Men, by their very nature, are grillers of food. If you follow me on Facebook, then you know I love grilling everything from steak kabobs to bacon-wrapped bratwurst. This is because grilling, aside from providing men with a legitimate excuse to drink beer and play with fire, is actually a sign of romance and affection dating back to the discovery of fire itself.
We know this thanks to recently discovered cave paintings depicting what archeologists believe is a romantic meal prepared by a Neanderthal named Glork soon after the discovery of fire.
According to archeologists, the sequence goes like this:
Painting one: Glork makes a small fire using a careful mixture of embers, dry leaves, and an assortment of twigs. He then douses it with liberal amounts of highly flammable liquid, creating a massive fireball that scorches the roof of his cave.
Painting two: Glork adds a marinated pterodactyl drumstick to the fire and begins drinking an unidentified beverage.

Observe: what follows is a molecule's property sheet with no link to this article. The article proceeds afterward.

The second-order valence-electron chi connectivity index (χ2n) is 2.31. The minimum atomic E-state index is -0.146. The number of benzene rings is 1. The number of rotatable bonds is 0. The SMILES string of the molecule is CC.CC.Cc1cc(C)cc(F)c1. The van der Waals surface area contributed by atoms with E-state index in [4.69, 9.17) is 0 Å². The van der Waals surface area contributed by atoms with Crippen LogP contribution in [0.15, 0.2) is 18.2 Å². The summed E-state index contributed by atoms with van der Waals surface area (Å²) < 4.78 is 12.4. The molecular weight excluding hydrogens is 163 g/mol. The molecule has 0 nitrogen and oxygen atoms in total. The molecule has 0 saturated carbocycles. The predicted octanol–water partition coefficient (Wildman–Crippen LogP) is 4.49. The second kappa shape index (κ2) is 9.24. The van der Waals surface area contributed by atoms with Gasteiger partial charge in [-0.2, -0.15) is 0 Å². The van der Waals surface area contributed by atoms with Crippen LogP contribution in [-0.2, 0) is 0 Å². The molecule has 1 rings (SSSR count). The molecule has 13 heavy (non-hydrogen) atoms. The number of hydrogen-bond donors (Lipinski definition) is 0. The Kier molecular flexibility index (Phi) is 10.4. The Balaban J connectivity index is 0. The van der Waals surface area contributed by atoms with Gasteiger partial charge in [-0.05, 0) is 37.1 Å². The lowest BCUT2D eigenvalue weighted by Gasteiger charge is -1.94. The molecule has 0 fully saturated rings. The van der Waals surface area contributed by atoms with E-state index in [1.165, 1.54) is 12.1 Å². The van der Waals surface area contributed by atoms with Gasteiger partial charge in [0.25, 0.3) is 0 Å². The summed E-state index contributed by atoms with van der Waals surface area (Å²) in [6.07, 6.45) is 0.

When I fell for Sarah Getlost in the fourth grade, I was taking no chances. My father explained to me that women couldn’t resist a man in uniform. He told me this while wearing a white T-shirt, Bermuda shorts and drinking a beer, so I had to take his word for it. My plan was to wait for our little league candy sale and go to her house dressed in my new baseball uniform.
In theory, it was a good plan.
In reality, Sarah Getlost answered the door wearing her new cheerleader outfit, effectively neutralizing me. So, to impress her, I gave her my candy, a new baseball and all of my money. Although I wasn’t immediately rejected, it came swiftly once my mother found out and forced me to return to Sarah’s house to ask for all my stuff back. I don’t remember exactly what I said, only that it was awkward and involved a lot of gulping to keep the bitter taste of rejection from coming back up.